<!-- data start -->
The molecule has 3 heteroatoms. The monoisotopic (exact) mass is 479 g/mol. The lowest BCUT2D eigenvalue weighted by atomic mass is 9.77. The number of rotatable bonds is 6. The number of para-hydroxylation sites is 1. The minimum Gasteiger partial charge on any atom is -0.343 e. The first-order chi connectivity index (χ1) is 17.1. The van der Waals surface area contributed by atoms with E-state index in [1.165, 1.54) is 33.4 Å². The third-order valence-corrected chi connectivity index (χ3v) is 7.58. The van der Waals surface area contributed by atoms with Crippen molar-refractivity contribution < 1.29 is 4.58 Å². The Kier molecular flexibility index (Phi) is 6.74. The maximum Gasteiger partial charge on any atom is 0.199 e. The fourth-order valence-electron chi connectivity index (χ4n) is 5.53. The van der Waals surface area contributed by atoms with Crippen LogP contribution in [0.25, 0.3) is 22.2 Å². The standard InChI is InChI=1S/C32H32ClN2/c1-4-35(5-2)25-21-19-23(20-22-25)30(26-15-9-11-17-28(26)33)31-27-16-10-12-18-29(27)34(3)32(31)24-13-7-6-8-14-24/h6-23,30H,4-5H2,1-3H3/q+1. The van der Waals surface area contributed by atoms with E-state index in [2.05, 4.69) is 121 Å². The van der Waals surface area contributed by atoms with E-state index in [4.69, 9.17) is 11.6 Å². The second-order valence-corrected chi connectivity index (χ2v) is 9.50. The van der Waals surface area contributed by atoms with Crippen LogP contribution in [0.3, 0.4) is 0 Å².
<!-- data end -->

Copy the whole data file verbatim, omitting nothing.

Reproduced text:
The molecule has 3 heteroatoms. The monoisotopic (exact) mass is 479 g/mol. The lowest BCUT2D eigenvalue weighted by atomic mass is 9.77. The number of rotatable bonds is 6. The number of para-hydroxylation sites is 1. The minimum Gasteiger partial charge on any atom is -0.343 e. The first-order chi connectivity index (χ1) is 17.1. The van der Waals surface area contributed by atoms with E-state index in [1.165, 1.54) is 33.4 Å². The third-order valence-corrected chi connectivity index (χ3v) is 7.58. The van der Waals surface area contributed by atoms with Crippen molar-refractivity contribution < 1.29 is 4.58 Å². The Kier molecular flexibility index (Phi) is 6.74. The maximum Gasteiger partial charge on any atom is 0.199 e. The fourth-order valence-electron chi connectivity index (χ4n) is 5.53. The van der Waals surface area contributed by atoms with Crippen LogP contribution in [0.25, 0.3) is 22.2 Å². The standard InChI is InChI=1S/C32H32ClN2/c1-4-35(5-2)25-21-19-23(20-22-25)30(26-15-9-11-17-28(26)33)31-27-16-10-12-18-29(27)34(3)32(31)24-13-7-6-8-14-24/h6-23,30H,4-5H2,1-3H3/q+1. The van der Waals surface area contributed by atoms with E-state index in [2.05, 4.69) is 121 Å². The van der Waals surface area contributed by atoms with E-state index in [4.69, 9.17) is 11.6 Å². The second-order valence-corrected chi connectivity index (χ2v) is 9.50. The van der Waals surface area contributed by atoms with Crippen LogP contribution in [0.3, 0.4) is 0 Å².